People look but they don’t see. You can have twelve people looking at the dead horse in the street and ten will give you ten different descriptions of the same thing. And the two people who agree are most likely to have it all wrong. One thing I’ve learned is that if someone is staring at you, you’ve got nothing to worry about. They’re fixated on one thing, your hair or your nose, maybe a freckle on your ear—who the hell knows—but they’re not seeing you, they’re only seeing some small part, and when they have to recall the whole person, they can’t. More times than not, they can’t even accurately remember the thing they were staring at.
I let them stare. Or if I think they’re doing more than looking, actually taking notice of what I look like, then I stare back. Look right at them. They almost always look away, and the minute they look away, they stop remembering. It all goes away, or gets changed around in their minds. I have a bland face anyway. Tough to remember, harder to describe. Not good looking at all, but not so bad. Indistinguishable. That was my gift. No one could describe me with any accuracy. I’m fortunate with youthful features, and a mobility of expression which baffles all observers and provides a great strength and chief safeguard. By what signs can one hope to identify a face which changes at pleasure, even without the help of makeup, and whose every transient expression seems to be the final, definite expression? People can never remember what I look like. I was even questioned once an hour after stealing a woman's jewelry—she’d gotten a good look at me and then standing right in front of me at the police station she didn’t recognize me. By the time the cops had found me, I’d already ditched the stuff, so I stood there and let her look. “It’s not him,” the woman said, and I was free to go.
I go through life as I please and no one pays me any mind. That’s a good life, as long as it lasts.
Frank had a cup of coffee, then he had another one, without saying anything. It wasn’t good. He could sit like that all day. He was like a chess player who looks at the board and figures out how every piece got where it was, looks at the board for as long as it takes, with the clock spinning hurriedly beside him, then figures out how to move from there. Frank would think about the horse and the people who were out on the street when we arrived, and then he’d try to figure out where they came from, what they were doing, where they were going, and why. There was no point in telling him that it had nothing to do with us. We saw it, were part of it, Frank would say, so of course it has something to do with us. But what does it have to do with us? That’s what Frank had to figure out. He’d get there, I knew he would, but it could be a while. It was times like this I wished I still drank. Or smoked. Anything to pass the time while Frank figured it out. Until then we were both stuck. Frank drank his coffee and I watched him, trying to stay out of his way as long as possible. But we didn't have all day.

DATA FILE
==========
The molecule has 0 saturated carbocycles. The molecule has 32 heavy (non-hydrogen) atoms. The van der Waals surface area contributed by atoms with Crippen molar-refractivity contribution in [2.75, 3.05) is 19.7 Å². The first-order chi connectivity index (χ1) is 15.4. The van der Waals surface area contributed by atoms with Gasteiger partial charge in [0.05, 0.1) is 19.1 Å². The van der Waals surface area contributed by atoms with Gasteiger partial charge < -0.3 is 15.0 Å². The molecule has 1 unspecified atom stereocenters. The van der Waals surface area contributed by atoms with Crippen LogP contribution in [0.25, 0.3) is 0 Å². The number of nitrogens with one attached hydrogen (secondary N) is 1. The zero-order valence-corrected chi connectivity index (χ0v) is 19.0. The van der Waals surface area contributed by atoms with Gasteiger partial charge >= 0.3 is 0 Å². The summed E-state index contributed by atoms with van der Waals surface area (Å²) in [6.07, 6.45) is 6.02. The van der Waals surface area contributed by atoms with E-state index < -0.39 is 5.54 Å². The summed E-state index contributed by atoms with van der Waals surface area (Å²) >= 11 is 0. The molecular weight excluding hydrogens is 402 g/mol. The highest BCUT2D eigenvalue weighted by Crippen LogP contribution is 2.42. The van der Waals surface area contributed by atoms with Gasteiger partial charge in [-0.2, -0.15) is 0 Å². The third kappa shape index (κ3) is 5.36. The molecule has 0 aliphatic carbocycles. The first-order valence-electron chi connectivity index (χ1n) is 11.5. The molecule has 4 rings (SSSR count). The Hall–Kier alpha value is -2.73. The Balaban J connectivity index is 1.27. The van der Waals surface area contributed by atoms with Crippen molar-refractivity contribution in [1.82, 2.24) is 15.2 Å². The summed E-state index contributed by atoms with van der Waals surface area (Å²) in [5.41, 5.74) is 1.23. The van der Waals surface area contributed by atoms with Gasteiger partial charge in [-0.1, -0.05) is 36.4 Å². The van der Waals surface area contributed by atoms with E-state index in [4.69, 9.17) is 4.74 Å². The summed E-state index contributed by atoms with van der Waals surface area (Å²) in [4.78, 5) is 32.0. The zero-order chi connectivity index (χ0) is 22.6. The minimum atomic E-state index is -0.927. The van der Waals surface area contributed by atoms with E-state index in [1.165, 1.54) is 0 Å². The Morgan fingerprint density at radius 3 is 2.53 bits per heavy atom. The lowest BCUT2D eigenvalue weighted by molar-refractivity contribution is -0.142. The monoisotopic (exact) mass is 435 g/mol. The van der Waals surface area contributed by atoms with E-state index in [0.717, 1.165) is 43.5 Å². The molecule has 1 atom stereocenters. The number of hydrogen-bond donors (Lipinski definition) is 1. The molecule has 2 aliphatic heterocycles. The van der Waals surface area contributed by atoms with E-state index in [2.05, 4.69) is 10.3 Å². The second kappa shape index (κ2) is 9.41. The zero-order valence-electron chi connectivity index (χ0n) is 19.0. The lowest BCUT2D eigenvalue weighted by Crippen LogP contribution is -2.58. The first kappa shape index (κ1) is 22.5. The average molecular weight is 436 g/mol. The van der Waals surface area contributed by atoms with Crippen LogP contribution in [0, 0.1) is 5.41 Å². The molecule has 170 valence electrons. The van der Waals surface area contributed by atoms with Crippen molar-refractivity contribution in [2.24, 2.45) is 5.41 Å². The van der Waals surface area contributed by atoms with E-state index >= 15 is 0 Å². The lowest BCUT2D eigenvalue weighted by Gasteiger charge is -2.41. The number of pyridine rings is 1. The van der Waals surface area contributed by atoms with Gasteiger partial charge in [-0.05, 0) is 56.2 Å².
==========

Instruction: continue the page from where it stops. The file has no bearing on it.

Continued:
“We had a plan.”
I knew it was a mistake the minute I said it.
“Every day starts with a plan,” Frank said, “and then it all goes out the window. We think it’s going to behave according to the way we want it, according to our plans, but why should it? Why should we be surprised that there are a lot more things going on in the world than the things we want out of it?”
“We’ve done all right.”
“We have. Which is amazing, isn’t it? Failure should outweigh success, that’s the way the world has to work. You know that. You see that. Just look at today. Most days are nothing more than barely contained accidents.”
On a different day I would have argued with him. I would have told him that it’s not the accident that’s important, it’s the reaction to the accident. You can’t let it affect everything; you can’t let it derail everything. I know what he would say; he’d said it many times before. “Everybody thinks they’re in control, but there are forces in the world that control us. All we can do is try to navigate through those forces.”
He had another saying that I liked, but didn’t necessarily agree with. “Everybody’s autobiography should be told in the passive voice,” he said. “Our lives are shaped more by things we can’t control than those we can. We are worked on by the world, not the other way around. All we can do is react.” Frank was reacting to it the best way anyone could. He was recalculating everything, working to get us back on track. I let him work.
He went back to his coffee and thinking about the horse and how the world took apart our plans as if they were nothing, which they were, of course. Frank knew the way the world worked, more than most, which is why I stayed with him, which is why I was sitting in a diner staring at a cup of coffee when we should be out working, when we’re expected to be out working. I knew we’d have to answer for it. I’d have to answer for it. Frank never dealt with that side of things. This made me impatient. That’s what Frank tolerated, but he wouldn’t give in.
“So what do you want to do, Frank?”
“That was a cop’s horse,” he said.
“Could be from one of those carriages. Could be anything. We don’t know these things.”
“It’s not good,” he said. “Somebody should have been with him, not just left him in the street like that. It's not good.”
“What do you want to do?”
Frank had another cup of coffee, but not another word. I sat and waited for him. What else was I going to do? I couldn’t do anything without him.